States legislators fed up with local food bans in their states are passing laws that effectively ban the bans, reports the New York Times.
Several state legislatures are passing laws that prohibit municipalities and other local governments from adopting regulations aimed at curbing rising obesity and improving public health, such as requiring restaurants to provide nutritional information on menus or to eliminate trans fats from the foods they serve.
In some cases, lawmakers are responding to complaints from business owners who are weary of playing whack-a-mole with varying regulations from one city to the next. Legislators have decided to sponsor state laws to designate authority for the rules that individual restaurants have to live by.
Florida and Alabama recently adopted such limits, while Georgia, Tennessee and Utah have older statutes on their books. Earlier this year, Arizona prohibited local governments from forbidding the marketing of fast food using "consumer incentives" like toys.
Critics contend the laws are being slipped in under the noses of public-health advocates, who apparently do not have Internet access at their summer homes.
Ohio is one state considering a law that would outlaw local bans. If passed, the law would invalidate Cleveland's pending ban.
The provision, if adopted, could overturn a Cleveland ban on serving foods with trans fats in restaurants, which is scheduled to take effect in 2013.
The Times notes these measures have the backing of the nation's largest and most powerful restaurant group.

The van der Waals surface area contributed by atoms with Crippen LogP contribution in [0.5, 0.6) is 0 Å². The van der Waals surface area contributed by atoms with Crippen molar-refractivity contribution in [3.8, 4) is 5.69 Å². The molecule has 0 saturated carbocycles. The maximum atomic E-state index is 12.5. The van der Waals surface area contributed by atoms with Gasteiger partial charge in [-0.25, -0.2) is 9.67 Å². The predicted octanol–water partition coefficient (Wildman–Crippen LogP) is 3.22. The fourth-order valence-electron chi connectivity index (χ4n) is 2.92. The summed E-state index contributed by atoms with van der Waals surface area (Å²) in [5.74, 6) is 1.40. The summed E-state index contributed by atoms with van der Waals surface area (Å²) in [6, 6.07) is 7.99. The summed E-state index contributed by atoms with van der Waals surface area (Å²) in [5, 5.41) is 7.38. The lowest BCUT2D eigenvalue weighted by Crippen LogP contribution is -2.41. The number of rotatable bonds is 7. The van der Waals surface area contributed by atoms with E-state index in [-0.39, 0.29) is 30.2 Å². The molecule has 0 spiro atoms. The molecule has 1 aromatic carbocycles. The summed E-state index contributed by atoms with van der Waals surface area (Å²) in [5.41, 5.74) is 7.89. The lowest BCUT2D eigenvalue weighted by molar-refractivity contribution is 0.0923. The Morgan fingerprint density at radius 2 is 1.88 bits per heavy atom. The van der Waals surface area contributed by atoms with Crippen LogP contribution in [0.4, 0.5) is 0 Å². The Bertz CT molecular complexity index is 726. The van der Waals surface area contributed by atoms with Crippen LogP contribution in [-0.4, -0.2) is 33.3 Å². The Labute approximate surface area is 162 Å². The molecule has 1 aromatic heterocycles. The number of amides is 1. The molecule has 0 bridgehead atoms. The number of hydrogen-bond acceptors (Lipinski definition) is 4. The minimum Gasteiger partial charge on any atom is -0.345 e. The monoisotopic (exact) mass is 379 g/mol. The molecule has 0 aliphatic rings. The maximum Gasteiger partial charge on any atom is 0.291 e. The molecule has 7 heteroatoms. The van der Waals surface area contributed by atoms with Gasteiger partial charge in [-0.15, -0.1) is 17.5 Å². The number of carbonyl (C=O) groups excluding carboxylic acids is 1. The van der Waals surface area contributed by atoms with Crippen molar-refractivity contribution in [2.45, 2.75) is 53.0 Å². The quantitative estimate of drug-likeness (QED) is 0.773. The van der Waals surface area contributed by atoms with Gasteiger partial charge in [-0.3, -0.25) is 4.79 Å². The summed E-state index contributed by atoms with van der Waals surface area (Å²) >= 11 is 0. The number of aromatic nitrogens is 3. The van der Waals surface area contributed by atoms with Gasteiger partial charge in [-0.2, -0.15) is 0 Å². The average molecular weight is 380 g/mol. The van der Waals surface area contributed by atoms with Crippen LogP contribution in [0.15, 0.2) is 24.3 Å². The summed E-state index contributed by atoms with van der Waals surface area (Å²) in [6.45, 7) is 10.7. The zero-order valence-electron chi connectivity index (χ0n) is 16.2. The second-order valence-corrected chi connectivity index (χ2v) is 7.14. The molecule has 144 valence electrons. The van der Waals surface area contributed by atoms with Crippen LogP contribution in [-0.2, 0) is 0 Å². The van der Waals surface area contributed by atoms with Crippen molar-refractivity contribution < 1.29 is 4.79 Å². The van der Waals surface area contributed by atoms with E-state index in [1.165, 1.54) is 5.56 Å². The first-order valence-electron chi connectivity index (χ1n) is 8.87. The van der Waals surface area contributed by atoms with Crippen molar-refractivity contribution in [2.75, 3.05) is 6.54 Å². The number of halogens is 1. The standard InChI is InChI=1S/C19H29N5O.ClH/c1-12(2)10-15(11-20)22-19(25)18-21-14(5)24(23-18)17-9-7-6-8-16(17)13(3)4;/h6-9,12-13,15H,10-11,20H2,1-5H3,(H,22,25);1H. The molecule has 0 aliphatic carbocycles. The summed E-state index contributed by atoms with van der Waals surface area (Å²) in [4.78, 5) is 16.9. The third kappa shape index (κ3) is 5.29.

Sue Hensley, a spokeswoman for the National Restaurant Association, said it supported the efforts of its state members to protect restaurants from what she described as "a patchwork of regulation."
"We feel it is in the best interests of the consumer to have one uniform standard," Ms. Hensley said.
This mimics a successful strategy first used by the California Restaurant Association to pass a statewide menu-labeling law there, thus putting an end to myriad such laws throughout the state. Last year the National Restaurant Association adopted the same approach, which led to the inclusion of nationwide menu-labeling rules as part of the Obamacare law.
In effect, these new ban bans signal a predictable shift for the restaurant lobby. Instead of biting the bullet and embracing uniform laws that eliminate patchwork laws but add to restaurants' regulatory burden, they've begun to push for uniform laws that both eliminate the patchwork and reduce the burden.
Baylen Linnekin is a lawyer and the executive director of Keep Food Legal, a nonprofit that promotes culinary freedom, the idea that people should be free to make and consume whatever commestibles they prefer. For more information and to join or donate, go here now.